A poem for now

For the podcast Sugar Calling, Cheryl Strayed interviews authors during quarantine. In a recent episode, Billy Collins, former Poet Laureate of the United States, read and recited poetry. Collins is a poet who reminds me that I like poetry. In the podcast, he quoted Irish poet Eavan Boland, “Poetry begins where language starts: in the shadows and accidents of one person’s life.”

If ever there was a time that felt like a shadowy accident, it’s now. Thus, I can’t write anything resembling advice. Dozens of COVID-19 think pieces exist or will soon, and I can’t do that to you or to myself. Also, I have no sourdough tips.

So instead of a blog, I’ve written a poem, followed by some poems I enjoy.



there is poison ivy in my garden bed. 

I bought mulch to tamp it down

but it continues sprouting. 

The roots stretch into the soil, infinite

They smell like poison,

like they should come with a label with a skull on it.

I need to dig out 

the poison roots 

to get rid of them. 

It will take years. 


And yet


Hosta emerge from the earth 

like tiny miracles. 

How did they survive a winter 

waiting all that time, 

bulbs with dead leaves buried in snow? 

How did they fear their own emergence, 

gobbled by rabbits?


We are the bulbs. 

We wait, 

We cannot emerge, yet. 


On a positive note, 

life as a woman in public 

has never been better.

With the popularity of physical boundaries,

nobody brushes my body 

at the grocery store

and no one shouts out the car window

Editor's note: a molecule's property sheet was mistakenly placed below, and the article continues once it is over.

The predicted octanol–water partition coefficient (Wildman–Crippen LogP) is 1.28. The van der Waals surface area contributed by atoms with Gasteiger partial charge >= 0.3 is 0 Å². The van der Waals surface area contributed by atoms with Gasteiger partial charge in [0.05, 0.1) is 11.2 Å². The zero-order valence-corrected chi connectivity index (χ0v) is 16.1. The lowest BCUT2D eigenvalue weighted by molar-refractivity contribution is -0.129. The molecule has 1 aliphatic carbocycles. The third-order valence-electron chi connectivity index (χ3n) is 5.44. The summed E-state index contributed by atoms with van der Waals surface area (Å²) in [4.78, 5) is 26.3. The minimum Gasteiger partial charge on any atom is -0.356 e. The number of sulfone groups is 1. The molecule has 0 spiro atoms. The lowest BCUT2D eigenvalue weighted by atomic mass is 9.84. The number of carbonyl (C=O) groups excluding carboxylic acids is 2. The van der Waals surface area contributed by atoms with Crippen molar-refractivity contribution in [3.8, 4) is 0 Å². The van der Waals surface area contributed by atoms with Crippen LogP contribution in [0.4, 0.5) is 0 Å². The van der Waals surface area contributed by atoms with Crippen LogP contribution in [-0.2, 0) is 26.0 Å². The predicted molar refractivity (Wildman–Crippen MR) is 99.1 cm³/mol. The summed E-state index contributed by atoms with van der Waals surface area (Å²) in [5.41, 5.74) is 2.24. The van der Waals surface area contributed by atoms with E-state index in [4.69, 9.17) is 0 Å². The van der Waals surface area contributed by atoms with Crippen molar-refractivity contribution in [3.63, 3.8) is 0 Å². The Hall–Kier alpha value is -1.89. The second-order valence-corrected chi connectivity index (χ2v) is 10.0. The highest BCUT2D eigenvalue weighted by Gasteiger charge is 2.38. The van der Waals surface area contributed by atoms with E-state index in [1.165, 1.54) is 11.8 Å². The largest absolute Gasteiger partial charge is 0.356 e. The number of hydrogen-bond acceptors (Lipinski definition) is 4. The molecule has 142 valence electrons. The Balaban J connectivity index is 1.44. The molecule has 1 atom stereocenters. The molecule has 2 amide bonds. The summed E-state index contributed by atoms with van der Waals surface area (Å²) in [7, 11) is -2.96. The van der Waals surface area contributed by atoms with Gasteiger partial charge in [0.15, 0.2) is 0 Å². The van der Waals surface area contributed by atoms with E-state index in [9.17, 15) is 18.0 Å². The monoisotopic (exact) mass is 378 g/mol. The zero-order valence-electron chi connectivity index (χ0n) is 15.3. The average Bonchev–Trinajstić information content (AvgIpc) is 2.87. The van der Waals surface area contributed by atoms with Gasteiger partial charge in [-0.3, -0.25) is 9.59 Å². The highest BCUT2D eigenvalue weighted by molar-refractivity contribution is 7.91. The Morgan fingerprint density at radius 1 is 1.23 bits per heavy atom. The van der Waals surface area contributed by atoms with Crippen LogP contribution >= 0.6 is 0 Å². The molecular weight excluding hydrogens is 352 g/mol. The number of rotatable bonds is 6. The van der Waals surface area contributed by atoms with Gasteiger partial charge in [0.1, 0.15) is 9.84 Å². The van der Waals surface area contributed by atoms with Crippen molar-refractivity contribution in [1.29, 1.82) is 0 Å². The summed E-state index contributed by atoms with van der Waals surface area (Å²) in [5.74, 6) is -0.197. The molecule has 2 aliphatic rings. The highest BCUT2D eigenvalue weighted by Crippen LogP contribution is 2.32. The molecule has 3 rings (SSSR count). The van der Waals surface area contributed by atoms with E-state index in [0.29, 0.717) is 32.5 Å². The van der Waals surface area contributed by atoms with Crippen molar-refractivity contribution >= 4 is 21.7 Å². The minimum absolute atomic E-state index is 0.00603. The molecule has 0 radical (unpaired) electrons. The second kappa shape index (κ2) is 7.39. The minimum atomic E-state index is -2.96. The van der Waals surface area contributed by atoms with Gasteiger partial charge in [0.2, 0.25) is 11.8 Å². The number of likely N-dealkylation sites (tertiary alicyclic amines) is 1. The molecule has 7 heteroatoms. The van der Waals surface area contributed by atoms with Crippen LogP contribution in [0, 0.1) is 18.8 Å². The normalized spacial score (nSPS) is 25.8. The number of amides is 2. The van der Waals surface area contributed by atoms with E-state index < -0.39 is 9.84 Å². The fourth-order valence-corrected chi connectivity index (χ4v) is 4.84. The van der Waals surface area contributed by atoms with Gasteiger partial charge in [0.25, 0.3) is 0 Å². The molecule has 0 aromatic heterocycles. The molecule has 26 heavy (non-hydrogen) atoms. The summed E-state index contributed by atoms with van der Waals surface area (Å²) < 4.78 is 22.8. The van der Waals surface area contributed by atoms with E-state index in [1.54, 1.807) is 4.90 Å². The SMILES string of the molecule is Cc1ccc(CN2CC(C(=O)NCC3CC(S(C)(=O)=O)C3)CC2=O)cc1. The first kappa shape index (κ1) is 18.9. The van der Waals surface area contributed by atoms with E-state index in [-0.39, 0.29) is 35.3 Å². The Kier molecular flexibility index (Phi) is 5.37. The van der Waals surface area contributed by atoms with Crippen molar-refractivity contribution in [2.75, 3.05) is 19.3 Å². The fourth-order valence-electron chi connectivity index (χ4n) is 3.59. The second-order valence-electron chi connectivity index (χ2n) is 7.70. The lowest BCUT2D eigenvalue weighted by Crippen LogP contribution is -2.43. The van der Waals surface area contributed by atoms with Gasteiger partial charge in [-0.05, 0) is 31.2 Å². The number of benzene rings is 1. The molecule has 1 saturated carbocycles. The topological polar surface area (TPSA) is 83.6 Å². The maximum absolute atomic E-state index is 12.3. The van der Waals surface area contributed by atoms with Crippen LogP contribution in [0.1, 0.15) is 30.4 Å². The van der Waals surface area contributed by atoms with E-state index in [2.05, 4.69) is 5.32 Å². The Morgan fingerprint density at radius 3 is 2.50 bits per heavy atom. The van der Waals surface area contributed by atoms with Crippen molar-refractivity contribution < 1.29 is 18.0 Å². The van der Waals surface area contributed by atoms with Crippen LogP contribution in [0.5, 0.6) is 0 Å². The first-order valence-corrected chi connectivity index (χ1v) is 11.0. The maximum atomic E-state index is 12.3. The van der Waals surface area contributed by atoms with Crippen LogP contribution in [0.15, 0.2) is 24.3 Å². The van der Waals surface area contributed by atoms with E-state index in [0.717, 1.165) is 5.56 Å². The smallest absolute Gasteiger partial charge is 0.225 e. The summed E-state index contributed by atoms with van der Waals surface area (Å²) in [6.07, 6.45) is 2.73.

at my masked face


I have planted 

forget-me-nots, salvia, zinnia, lavender

tomato, cucumber, basil, red chard

arugula, pea pods, cilantro, jalapeño 

cosmos, hosta, phlox 


The seeds sprout in my sunroom

where it smells like photosynthesis

like spare oxygen,

like the plants have exhaled and are waiting for my next breath


Here I’ve assembled my favorites – 

plants, mandala painted rocks,

bird feeder outside the window.

My son in the next room, 

water evaporating from his skin,

lingering from our water fight in the grass.


Next to the mudroom,

where yesterday 

he stretched blue paint 

across a picture of a T. Rex.

“I love painting,” he said, 

and the paintbrush scratched across the canvas with the most delicious sound.

I’ll leave you with some poems that I enjoy and feel relevant right now.

Don’t Hesitate by Mary Oliver


If you suddenly and unexpectedly feel joy,

don’t hesitate. Give in to it. There are plenty

of lives and whole towns destroyed or about

to be. We are not wise, and not very often

kind. And much can never be redeemed.

Still, life has some possibility left. Perhaps this

is its way of fighting back, that sometimes

something happens better than all the riches

or power in the world. It could be anything,

but very likely you notice it in the instant

when love begins. Anyway, that’s often the

case. Anyway, whatever it is, don’t be afraid

of its plenty. Joy is not made to be a crumb.


The Uses of Sorrow by Mary Oliver:


(In my sleep I dreamed this poem)

Someone I loved once gave me

a box full of darkness.

It took me years to understand

that this, too, was a gift.



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